Each and every audience member is bound to take something different from “The Tree of Life” simply because of the film’s intensely personal nature, both in style and content. It’s an odd film that’s more than happy to take a 20-minute detour into the history of the universe’s formation and let the audience stew in their own thoughts for a bit.
As such, it’s an extremely difficult film to quantify in any meaningful fashion simply because it’s not a film that can be easily sorted into categories of good or bad. The film is more of a journey through director Terrence Malick’s psyche than a film that could easily be praised or maligned.
Throughout the film, Malick displays a preference for half-baked philosophical musings and vivid imagery over plot, character, clarity or the audience’s enjoyment. That isn’t to say that “The Tree of Life” is an irredeemable film or a complete waste of time. If anything, nearly every frame of the film is an absolute marvel.
Malick, along with cinematographer Emmanuel Lubezki, demonstrates an absolute mastery of the visual side of filmmaking, contorting small Texas suburbs at will, causing them to seem equally foreboding, comforting and foreign as he feels the story demands. Also worth mentioning is Alexandre Desplat’s soaring, wonderful score, an inspiring piece of music that’s by far the best thing to come out of this maddeningly uneven film.
Broken up into three distinct sections, “The Tree of Life” shines in the middle, which depicts the childhood of Jack (Hunter McCracken) in 1950s small-town Texas. The hour or so spent watching Jack struggle with his strict father (Brad Pitt) and sympathetic mother (Jessica Chastain) is filled with moments of nostalgia-tinged beauty and elegance.
McCracken, making his debut, is a formidable actor, effortlessly vulnerable and soulful as he navigates the treacherous minefield of adolescence. Pitt and Chastain are similarly strong, especially the always reliable Pitt, whose bitter and resentful character proves to be equally terrifying and frustrating. However, both actors are saddled with a short list of qualities rather than actual characters, and Pitt can only parse so many variations of causing his sons mental anguish.
While the middle section is the film’s highlight, it grows tiring because Malick makes the same points over and over rather than build intriguing characters or situations. This is characteristic of much of the film, especially the two sections that surround the chronicle of Jack’s childhood. The film’s first section, which shows an elderly Pitt and Chastain (whose characters remain unnamed) dealing with the death of a son as an adult Jack (Sean Penn) mopes around a Houston skyscraper, quickly devolves into an overlong series of shots of nature, space and even a few CGI dinosaurs.
It’s the dinosaur sequence that first arouses skepticism about the film. Malick has a lot on his mind here and he believes he’s making deep, nuanced observations about the unstable relationship between Man and God and the way people lead their lives. He fails to present these ideas in any substantial form, instead having characters we’ve barely met whisper them in voiceover while we watch some lava melt a rock.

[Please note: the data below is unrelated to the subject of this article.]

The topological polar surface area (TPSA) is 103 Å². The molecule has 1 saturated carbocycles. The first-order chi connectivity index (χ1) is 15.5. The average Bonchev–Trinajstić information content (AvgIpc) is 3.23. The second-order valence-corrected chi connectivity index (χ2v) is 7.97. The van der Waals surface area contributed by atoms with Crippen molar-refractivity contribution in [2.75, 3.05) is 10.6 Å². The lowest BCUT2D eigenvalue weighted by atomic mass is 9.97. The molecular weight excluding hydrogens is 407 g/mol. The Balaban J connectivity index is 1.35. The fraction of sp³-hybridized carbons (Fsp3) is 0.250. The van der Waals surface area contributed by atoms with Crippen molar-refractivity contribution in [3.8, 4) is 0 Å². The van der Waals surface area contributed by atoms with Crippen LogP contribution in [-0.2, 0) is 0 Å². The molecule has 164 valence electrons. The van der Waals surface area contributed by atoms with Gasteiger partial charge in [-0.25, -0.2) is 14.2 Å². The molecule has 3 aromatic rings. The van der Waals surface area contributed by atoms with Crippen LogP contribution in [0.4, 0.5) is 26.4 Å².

The film never lets us forget what we’re watching — big, important and ambitious art. It also never takes the time to earn the respect and attention it demands of its audience.
Shockingly, its final section is even more insufferable, shattering what little internal logic or shreds of narrative existed in the film in order to give us a dialogue-free, climactic sequence that’s clearly meant to be cathartic but is instead frustrating.
Malick is by no means a commercial filmmaker and makes it perfectly clear from the first frame of “The Tree of Life” that he has no interest in making a film that satisfies his audience. At the same time, he has constructed a film that fails to engage his audience, throwing underdeveloped characters and musings about the human condition at them without giving them a reason to care.
Even worse than keeping us at arm’s length from the characters, the fractured chronology of the second section robs us of a chance to see them develop or change. He never lets them move forward from the small collection of personality traits they’re assigned because it’s never clear how the film’s events relate to one another.
“The Tree of Life” isn’t for everyone. There are things to like in the film, such as the barely pent-up fury in Pitt’s eyes when he’s unsuccessfully teaching his sons to fight; or the gorgeous visual feast Malick serves up for the audience or McCracken’s wonderful debut performance. To those who see “The Tree of Life” and find themselves unreceptive to Malick’s philosophical babblings and contempt for his audience, trust one thing: you didn’t miss something.
Disappointingly enough, “The Tree of Life” simply isn’t the film we hoped it would be. While a second viewing may seem necessary to pick up on some vital ingredient that simply wasn’t there the first time around, it’s not. There’s only one result of seeing “The Tree of Life” twice, and it’s sitting through “The Tree of Life.” Twice.